Preload is a new web standard that offers more control over how particular resources are fetched for the current navigation. This directive can be defined within a
<link> element for example as
<link rel="preload">. Preload also comes with the ability to define an
as attribute with possible values including, but not limited to:
as attribute allows the web developer to have greater control of resource prioritization, amongst other things.
The preload directive is not to do be mistaken with a browser’s preloader which is a mechanism that improves the efficiency of downloading resources in the background. Before the introduction of the browser’s preloader, no additional resource processing could take place once the document encountered a render blocking resource. However, with the browser’s preloader, only resources which are declared in the HTML document are preloaded. Resources would also be executed once the HTML parser got to them, giving no flexibility as to when the resource should be executed.
Benefits of the Preload Directive
This directive focusses on the delivery of resources within the current navigation. This is similar to what the (now deprecated)
rel="subresource" directive set out to do. However, subresource was unable to define the priority of the resource, whereas preload does so with its
as attribute. Benefits of using preload include:
- Allows the browser to set resource priority therefore allowing web developers to optimize the delivery of certain resources.
- Gives the browser the ability to determine the resource type therefore it can tell if the same resource can be reused in the future.
- The browser can determine if the request is compliant with the content security policy by referencing what is defined in the
How Does Preloading Work?
The preload directive enables a few functionalities that were otherwise not possible. One of the main benefits of preloading is the allowance of a resource to download and be fetched early, while delaying the actual execution of said resource. Although this behaviour is possible with XHR requests, a performance penalty will be incurred as it required to hide resource declarations from the user agent and the browser’s preloader parser.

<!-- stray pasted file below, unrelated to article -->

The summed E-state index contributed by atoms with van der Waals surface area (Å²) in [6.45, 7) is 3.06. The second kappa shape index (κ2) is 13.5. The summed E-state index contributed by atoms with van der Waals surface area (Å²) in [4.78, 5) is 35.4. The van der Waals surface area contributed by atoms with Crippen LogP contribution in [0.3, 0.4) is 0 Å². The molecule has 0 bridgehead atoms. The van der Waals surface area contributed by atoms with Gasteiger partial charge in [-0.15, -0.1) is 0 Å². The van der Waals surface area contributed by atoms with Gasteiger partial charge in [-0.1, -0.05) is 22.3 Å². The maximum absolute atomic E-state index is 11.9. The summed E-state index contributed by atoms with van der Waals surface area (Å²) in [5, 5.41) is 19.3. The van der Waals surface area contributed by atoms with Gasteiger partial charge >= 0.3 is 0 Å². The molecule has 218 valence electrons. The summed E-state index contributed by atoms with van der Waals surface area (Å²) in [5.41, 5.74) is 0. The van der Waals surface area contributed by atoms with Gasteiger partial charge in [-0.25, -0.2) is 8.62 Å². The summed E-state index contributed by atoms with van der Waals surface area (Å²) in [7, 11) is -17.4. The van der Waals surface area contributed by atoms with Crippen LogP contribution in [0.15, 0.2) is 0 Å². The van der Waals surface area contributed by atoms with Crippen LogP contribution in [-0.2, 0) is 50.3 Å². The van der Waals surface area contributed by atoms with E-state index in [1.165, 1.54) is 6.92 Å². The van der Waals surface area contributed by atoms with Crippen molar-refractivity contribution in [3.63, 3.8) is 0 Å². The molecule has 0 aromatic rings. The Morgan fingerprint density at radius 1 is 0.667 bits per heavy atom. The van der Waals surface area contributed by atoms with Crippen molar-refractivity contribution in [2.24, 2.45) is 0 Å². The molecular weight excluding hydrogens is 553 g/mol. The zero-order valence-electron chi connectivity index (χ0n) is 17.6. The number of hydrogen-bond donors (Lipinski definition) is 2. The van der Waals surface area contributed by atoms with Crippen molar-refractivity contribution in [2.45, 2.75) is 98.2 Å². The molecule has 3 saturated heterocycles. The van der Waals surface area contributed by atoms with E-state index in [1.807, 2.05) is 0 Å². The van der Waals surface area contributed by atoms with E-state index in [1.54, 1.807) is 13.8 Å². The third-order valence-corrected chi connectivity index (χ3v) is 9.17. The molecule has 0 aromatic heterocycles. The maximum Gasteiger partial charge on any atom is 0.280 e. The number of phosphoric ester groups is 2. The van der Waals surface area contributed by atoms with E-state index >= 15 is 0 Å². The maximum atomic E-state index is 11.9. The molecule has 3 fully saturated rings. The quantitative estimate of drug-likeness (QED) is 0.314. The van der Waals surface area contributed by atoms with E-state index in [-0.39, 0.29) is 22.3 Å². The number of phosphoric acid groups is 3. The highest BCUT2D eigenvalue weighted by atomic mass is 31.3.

However, the preload directive solves the XHR request penalty issue, as it does not hide resources from the user agent or preload parser. Instead, these resources are declared at the beginning of page load and the browser knows to fetch them as soon as possible and has the option to execute them immediately or further down the page loading process.
Preload Web Pages Examples
The following section runs through a few example preload web pages configurations.
<!-- Via markup --> <link rel="preload" href="/css/mystyles.css" as="style">
According to the preload specification, when preloading fonts there is an additional attribute which must be taken into consideration.
Preload links for CORS enabled resources, such as fonts or images with a
crossoriginattribute, must also include a
crossoriginattribute, in order for the resource to be properly used.
<link rel="preload" href="https://example.com/fonts/font.woff" as="font" crossorigin>
This holds true even if the fonts are loaded from your current domain.
In order to download a particular resource that you know you’ll need in the future but want to define when exactly it should be executed, the following snippets can be used. The snippet below will preload the “scriptexample.js” resource which can be defined at the top of the page.
var preload = document.createElement("link"); link.href = "scriptexample.js"; link.rel = "preload"; link.as = "script"; document.head.appendChild(link);
This will therefore allow the script to download in the background. Once you have determined when you want to run the preloaded script, simply add the following snippet which will execute the JS file. When implemented correctly, this can help improve the critical path as scripts can be executed when there are no other critical resources that need to be loaded.
var script = document.createElement("script"); script.src = "scriptexample.js"; document.body.appendChild(script);
Through the use of link tags which can be used as HTTP headers, you can define a header to perform a preload action. This can be useful when the person who is editing markup is different from the person doing optimization. The following snippet is an example of how setting an HTTP response header may look like:
Link: <https://domain.com/js/script.js>; rel=preload; as=script
Differences Between Preload and Prefetching
Besides preloading, there is another directive called prefetching which shares some faint similarities with preload. However, both differ in how and when the resource is fetch by the user agent.
- Prefetching enables the browser to begin fetching (in the background) resources needed to render a particular page which the user is likely to access next. These fetched resources are then stored in the browser’s local cache and delivered to the user from cache upon accessing the page in question.
The main difference between both directives is that prefetch aims to fetch resources for the next navigation which are low-priority. Preload however, focusses on the current navigation and fetches resources with high-priority. Each method performs a different task. However, they both share the common goal of helping to improve page load speeds by methods that set out to efficiently perform additional tasks in the background.